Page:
Constipation can be caused by a variety of medications. These medications affect the nerve and muscle activity in the large intestine (colon) and may also bind intestinal liquid. This may result in slowed colonic action (slow and/or difficult passing of stool).

Learn more about colonic inertia

Read all drug packaging and the patient monographs from your pharmacist to find out if the medication or supplement you are taking has the potential side effect of constipation. Also, disclose all of the medications you are taking (both prescription and over-the-counter), vitamins, supplements, and herbal remedies to your doctor when seeking medical advice for constipation. Remember, many readily available "dietary supplements" or herbal remedies are not required to label potential side effects.

Do not discontinue the use of any prescribed medications without first consulting your doctor.

Some of the medications that can cause constipation include:

Drug Family Most Common Use
Antacids containing aluminum and calcium Neutralize stomach acid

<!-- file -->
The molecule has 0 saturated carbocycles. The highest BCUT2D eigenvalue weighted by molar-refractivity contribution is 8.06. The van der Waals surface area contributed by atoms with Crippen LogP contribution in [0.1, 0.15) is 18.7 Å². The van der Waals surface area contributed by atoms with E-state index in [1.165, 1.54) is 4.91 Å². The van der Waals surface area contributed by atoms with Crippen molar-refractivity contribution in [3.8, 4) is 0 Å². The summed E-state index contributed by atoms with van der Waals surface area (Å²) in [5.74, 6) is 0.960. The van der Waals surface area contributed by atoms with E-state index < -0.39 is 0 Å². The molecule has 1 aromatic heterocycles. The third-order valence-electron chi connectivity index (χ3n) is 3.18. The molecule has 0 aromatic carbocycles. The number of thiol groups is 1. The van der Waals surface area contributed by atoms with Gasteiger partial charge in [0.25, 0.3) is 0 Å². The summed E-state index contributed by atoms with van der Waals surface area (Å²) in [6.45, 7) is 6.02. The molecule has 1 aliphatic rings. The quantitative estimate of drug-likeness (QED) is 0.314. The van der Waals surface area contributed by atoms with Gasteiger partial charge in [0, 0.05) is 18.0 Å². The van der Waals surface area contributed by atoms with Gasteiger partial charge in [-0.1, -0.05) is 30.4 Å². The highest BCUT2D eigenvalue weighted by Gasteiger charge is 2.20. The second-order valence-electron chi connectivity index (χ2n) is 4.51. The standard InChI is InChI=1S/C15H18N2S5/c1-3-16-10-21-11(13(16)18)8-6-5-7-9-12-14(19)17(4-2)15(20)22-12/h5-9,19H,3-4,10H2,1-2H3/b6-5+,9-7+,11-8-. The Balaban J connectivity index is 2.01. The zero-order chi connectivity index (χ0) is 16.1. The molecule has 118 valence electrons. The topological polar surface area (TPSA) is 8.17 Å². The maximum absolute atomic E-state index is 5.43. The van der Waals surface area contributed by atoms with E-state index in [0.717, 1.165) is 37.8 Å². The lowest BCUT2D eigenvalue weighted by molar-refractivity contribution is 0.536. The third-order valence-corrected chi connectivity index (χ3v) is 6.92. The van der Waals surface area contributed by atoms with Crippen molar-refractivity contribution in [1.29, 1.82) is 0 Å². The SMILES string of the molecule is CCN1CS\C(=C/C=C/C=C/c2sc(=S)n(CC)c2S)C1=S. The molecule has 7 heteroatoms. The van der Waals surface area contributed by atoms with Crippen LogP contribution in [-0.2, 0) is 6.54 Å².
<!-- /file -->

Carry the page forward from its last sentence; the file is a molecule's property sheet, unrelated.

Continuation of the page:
Anticholinergics/Antispasmodics Reduce muscle spasms
Anticonvulsants Control epilepsy and other seizure disorders
Antidepressants Treat symptoms of depression
Antihypertensives Lower blood pressure
Antipsychotics Treat symptoms of certain psychoses
Bile acid sequestrants Reduce cholesterol
Calcium channel blockers Treat heart disease and high blood pressure
Diuretics Help the kidneys remove fluid from the blood
Iron supplements Iron deficiency or anemia
Opiates Pain relievers

This list is not all-inclusive. Be sure to consult your doctor or pharmacist for additional information about constipating effects of medication.

Adapted from IFFGD Publication: Constipation, Colonic Inertia, and Colonic Marker Studies by Eli D. Ehrenpreis, MD, Assistant Professor of Clinical Medicine, University of Chicago Department of Medicine, Chicago, IL.

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